Lower demand, so Eskom kicks against Renewable IPPs. But silent on nuclear.

News that Eskom is now kicking against the independent renewable energy project is sure to raise fresh concerns among global investors. In each of the four auctions to date, the competitive bidding process has delivered a steady reduction in the price the country will pay to multinationals which have invested almost R200bn between them. With round five approaching, SA’s electricity supply monopolist is starting to whine. Where will it sell this “expensive” power, Eskom asks? Especially now that scarcity is over and power cuts absent for almost a year? Fair enough. But Eskom deserves no credit as its ability keep the lights on is a direct consequence of declining demand – itself flowing from massive tariff increases and the knock-on effect of local business’s investment strike. The real question Eskom should ask is with a hugely successful renewables project delivering the goods, what’s the point of the proposed nuclear build project. But given the Zupta influence on its board of directors, and all those lovely baubles nuclear power projects tend to bring for the politically connected, that’s a silly question. isn’t it? South Africa deserves so much better. – Alec Hogg  

By Paul Burkhardt

(Bloomberg) — South Africa’s state utility Eskom Holdings SOC Ltd. wants to discuss the future of the country’s program to procure power from private energy projects after almost a year without electricity cuts.

An Eskom sign stands outside the headquarters for Eskom Holdings SOC Ltd., South Africa’s state-owned electricity utility at Megawatt Park in Sandton, near Johannesburg, South Africa, on Wednesday, Nov. 11, 2015. A plan to reform state-owned power company Eskom Holdings SOC Ltd. and bring South Africa and its economy out of the dark is starting to show results, according to Chief Executive Officer Brian Molefe. Photographer: Waldo Swiegers/Bloomberg
An Eskom sign stands outside the headquarters for Eskom Holdings SOC Ltd., South Africa’s state-owned electricity utility at Megawatt Park in Sandton, near Johannesburg, South Africa. Photographer: Waldo Swiegers/Bloomberg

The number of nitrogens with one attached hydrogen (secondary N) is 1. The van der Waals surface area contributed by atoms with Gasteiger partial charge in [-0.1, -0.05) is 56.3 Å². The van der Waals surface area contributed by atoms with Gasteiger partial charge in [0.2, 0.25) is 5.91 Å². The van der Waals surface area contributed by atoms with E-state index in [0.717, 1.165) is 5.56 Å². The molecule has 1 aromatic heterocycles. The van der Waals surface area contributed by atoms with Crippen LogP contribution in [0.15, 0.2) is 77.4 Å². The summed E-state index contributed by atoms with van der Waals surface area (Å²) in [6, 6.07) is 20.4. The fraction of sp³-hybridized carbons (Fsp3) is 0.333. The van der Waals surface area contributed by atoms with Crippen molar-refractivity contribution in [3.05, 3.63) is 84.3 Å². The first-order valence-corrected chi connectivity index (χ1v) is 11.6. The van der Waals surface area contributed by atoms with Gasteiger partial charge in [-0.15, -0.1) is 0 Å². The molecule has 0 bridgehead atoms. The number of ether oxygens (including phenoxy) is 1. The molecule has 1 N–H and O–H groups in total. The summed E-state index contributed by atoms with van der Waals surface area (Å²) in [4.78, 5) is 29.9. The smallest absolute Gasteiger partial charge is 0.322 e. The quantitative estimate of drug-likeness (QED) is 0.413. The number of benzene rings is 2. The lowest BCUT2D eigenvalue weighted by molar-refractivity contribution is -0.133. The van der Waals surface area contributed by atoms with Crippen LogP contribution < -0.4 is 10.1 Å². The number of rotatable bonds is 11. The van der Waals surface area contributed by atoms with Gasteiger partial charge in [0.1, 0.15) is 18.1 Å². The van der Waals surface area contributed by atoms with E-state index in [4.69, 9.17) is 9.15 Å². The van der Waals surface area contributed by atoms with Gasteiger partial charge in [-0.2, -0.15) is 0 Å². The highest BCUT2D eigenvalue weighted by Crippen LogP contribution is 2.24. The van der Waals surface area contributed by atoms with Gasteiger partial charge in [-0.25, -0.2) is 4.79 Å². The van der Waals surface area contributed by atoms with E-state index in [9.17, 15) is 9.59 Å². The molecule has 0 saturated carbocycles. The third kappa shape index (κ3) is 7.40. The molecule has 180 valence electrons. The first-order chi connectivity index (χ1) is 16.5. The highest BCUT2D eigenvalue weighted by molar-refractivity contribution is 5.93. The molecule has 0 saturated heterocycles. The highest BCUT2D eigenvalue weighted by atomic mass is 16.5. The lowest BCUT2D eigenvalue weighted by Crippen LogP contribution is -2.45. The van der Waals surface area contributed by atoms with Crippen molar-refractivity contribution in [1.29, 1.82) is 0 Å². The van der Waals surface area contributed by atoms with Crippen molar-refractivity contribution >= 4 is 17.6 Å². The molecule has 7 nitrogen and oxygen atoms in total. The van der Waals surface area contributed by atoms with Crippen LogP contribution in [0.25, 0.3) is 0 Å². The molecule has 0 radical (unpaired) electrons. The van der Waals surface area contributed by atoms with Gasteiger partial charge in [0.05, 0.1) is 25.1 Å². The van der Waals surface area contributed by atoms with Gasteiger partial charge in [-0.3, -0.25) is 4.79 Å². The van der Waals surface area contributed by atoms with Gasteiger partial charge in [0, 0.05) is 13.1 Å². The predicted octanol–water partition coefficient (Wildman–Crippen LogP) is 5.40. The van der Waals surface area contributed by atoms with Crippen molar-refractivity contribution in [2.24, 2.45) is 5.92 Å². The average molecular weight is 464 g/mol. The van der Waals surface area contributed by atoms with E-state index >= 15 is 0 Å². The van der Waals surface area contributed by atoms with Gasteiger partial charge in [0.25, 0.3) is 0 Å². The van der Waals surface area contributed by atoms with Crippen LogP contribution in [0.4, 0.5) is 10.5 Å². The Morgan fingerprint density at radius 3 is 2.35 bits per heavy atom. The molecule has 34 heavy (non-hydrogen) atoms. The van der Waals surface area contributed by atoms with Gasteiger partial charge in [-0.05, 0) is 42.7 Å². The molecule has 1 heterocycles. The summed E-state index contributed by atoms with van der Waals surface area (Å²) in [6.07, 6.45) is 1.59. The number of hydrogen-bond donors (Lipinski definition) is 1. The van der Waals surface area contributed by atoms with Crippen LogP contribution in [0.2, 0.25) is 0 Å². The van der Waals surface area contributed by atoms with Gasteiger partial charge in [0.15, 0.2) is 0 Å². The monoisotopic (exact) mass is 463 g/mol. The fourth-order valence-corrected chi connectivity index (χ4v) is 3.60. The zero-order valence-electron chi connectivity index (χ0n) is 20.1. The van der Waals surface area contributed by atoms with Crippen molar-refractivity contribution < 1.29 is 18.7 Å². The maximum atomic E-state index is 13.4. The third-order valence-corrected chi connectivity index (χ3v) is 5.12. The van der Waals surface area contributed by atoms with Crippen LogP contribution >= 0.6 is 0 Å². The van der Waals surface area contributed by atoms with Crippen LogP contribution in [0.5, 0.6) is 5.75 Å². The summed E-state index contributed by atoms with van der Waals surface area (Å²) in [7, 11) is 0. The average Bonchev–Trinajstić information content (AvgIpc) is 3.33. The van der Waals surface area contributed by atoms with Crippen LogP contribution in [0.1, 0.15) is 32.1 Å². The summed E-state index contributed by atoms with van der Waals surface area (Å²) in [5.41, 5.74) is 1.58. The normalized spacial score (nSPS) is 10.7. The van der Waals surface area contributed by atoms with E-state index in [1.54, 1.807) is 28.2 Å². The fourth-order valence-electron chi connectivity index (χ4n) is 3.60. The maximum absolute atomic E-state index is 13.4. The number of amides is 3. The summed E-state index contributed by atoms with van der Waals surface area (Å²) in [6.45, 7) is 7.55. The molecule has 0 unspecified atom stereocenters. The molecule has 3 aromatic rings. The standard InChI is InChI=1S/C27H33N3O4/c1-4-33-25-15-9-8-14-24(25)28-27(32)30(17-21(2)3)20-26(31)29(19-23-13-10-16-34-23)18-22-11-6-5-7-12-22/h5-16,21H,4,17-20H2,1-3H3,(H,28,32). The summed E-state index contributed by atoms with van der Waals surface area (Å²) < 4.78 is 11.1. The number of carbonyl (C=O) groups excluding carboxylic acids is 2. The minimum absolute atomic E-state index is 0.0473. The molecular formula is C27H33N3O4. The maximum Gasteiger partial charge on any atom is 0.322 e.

The Department of Energy is scheduled to hold its fifth auction for independent renewable power producers this year, after attracting at least 193 billion rand ($13.5 billion) of investment since 2011. Eskom Chief Executive Officer Brian Molefe has complained that the utility has to carry the burden of costly generation from those projects.

“We have committed ourselves to all the companies that the government has already contracted,” Khulu Phasiwe, a spokesman for the utility, said in a phone interview. “Now that we have some stability on the power system to the extent that we are now beginning to export capacity, what shall we do now?”

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The utility has over the past 12 months averted the power cuts that previously hobbled Africa’s most industrialized economy and spurred the development of the IPP procurement program. Eskom Chairman Ben Ngubane wrote a letter to Energy Minister Tina Joemat-Pettersson, saying that the utility won’t sign further power purchase agreements without engagement over the issue, Johannesburg-based newspaper Business Day reported Thursday.

Joemat-Pettersson expanded the program last year and said a request for proposals for the fifth procurement round would be ready in the second quarter of 2016.

The Department of Energy and its IPP office didn’t immediately respond to e-mails seeking comment.